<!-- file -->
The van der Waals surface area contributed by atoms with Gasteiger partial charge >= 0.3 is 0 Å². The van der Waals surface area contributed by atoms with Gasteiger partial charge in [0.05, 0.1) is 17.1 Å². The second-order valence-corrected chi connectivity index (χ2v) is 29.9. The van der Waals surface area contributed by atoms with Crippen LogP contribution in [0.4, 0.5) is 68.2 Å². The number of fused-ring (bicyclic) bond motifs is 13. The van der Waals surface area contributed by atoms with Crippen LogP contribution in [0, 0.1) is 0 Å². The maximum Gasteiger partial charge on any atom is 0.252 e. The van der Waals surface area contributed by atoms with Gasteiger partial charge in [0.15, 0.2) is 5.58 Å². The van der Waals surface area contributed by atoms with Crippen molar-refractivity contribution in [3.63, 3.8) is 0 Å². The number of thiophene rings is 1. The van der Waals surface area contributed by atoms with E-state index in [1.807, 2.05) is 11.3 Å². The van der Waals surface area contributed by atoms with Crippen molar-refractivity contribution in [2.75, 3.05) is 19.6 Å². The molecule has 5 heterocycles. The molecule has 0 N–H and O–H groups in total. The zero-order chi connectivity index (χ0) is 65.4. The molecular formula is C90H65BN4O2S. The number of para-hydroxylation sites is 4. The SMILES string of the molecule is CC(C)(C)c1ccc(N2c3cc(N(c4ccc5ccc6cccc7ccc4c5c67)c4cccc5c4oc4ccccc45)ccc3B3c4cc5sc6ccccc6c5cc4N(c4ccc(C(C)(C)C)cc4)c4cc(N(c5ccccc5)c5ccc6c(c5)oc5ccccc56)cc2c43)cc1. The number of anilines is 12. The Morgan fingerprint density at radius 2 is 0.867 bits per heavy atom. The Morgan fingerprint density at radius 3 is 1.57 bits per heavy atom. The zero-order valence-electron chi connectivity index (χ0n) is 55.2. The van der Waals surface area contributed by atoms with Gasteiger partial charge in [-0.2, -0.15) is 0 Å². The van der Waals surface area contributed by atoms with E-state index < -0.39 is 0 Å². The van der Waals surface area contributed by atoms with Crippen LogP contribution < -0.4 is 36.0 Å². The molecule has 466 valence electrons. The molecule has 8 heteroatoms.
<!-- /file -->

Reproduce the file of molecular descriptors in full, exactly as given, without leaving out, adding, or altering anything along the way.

The van der Waals surface area contributed by atoms with Gasteiger partial charge >= 0.3 is 0 Å². The van der Waals surface area contributed by atoms with Gasteiger partial charge in [0.05, 0.1) is 17.1 Å². The second-order valence-corrected chi connectivity index (χ2v) is 29.9. The van der Waals surface area contributed by atoms with Crippen LogP contribution in [0.4, 0.5) is 68.2 Å². The number of fused-ring (bicyclic) bond motifs is 13. The van der Waals surface area contributed by atoms with Crippen LogP contribution in [0, 0.1) is 0 Å². The maximum Gasteiger partial charge on any atom is 0.252 e. The van der Waals surface area contributed by atoms with Gasteiger partial charge in [0.15, 0.2) is 5.58 Å². The van der Waals surface area contributed by atoms with Crippen molar-refractivity contribution in [3.63, 3.8) is 0 Å². The number of thiophene rings is 1. The van der Waals surface area contributed by atoms with E-state index in [1.807, 2.05) is 11.3 Å². The van der Waals surface area contributed by atoms with Crippen molar-refractivity contribution in [2.75, 3.05) is 19.6 Å². The molecule has 5 heterocycles. The molecule has 0 N–H and O–H groups in total. The zero-order chi connectivity index (χ0) is 65.4. The molecular formula is C90H65BN4O2S. The number of para-hydroxylation sites is 4. The SMILES string of the molecule is CC(C)(C)c1ccc(N2c3cc(N(c4ccc5ccc6cccc7ccc4c5c67)c4cccc5c4oc4ccccc45)ccc3B3c4cc5sc6ccccc6c5cc4N(c4ccc(C(C)(C)C)cc4)c4cc(N(c5ccccc5)c5ccc6c(c5)oc5ccccc56)cc2c43)cc1. The number of anilines is 12. The Morgan fingerprint density at radius 2 is 0.867 bits per heavy atom. The Morgan fingerprint density at radius 3 is 1.57 bits per heavy atom. The zero-order valence-electron chi connectivity index (χ0n) is 55.2. The van der Waals surface area contributed by atoms with Gasteiger partial charge in [-0.2, -0.15) is 0 Å². The van der Waals surface area contributed by atoms with E-state index < -0.39 is 0 Å². The van der Waals surface area contributed by atoms with Crippen LogP contribution < -0.4 is 36.0 Å². The molecule has 466 valence electrons. The molecule has 8 heteroatoms.